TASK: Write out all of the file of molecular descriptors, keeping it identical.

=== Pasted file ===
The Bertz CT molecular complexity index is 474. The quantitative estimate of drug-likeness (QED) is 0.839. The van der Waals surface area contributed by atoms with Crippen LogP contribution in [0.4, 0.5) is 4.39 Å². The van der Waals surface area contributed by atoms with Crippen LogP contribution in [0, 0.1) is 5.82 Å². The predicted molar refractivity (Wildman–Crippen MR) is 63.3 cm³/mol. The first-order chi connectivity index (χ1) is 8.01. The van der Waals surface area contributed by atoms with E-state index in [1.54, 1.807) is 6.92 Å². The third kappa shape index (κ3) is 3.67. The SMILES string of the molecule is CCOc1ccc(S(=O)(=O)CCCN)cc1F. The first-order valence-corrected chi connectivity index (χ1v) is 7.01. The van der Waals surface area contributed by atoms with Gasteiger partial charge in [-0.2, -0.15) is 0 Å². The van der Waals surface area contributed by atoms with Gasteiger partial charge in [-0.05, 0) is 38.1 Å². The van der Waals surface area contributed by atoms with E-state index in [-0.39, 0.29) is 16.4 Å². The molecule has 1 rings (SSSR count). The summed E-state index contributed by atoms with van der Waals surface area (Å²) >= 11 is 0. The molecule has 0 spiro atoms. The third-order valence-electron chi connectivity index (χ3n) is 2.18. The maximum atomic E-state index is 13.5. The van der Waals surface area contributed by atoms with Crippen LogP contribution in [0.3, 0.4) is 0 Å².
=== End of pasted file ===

The Bertz CT molecular complexity index is 474. The quantitative estimate of drug-likeness (QED) is 0.839. The van der Waals surface area contributed by atoms with Crippen LogP contribution in [0.4, 0.5) is 4.39 Å². The van der Waals surface area contributed by atoms with Crippen LogP contribution in [0, 0.1) is 5.82 Å². The predicted molar refractivity (Wildman–Crippen MR) is 63.3 cm³/mol. The first-order chi connectivity index (χ1) is 8.01. The van der Waals surface area contributed by atoms with E-state index in [1.54, 1.807) is 6.92 Å². The third kappa shape index (κ3) is 3.67. The SMILES string of the molecule is CCOc1ccc(S(=O)(=O)CCCN)cc1F. The first-order valence-corrected chi connectivity index (χ1v) is 7.01. The van der Waals surface area contributed by atoms with Gasteiger partial charge in [-0.2, -0.15) is 0 Å². The van der Waals surface area contributed by atoms with Gasteiger partial charge in [-0.05, 0) is 38.1 Å². The van der Waals surface area contributed by atoms with E-state index in [-0.39, 0.29) is 16.4 Å². The molecule has 1 rings (SSSR count). The summed E-state index contributed by atoms with van der Waals surface area (Å²) >= 11 is 0. The molecule has 0 spiro atoms. The third-order valence-electron chi connectivity index (χ3n) is 2.18. The maximum atomic E-state index is 13.5. The van der Waals surface area contributed by atoms with Crippen LogP contribution in [0.3, 0.4) is 0 Å².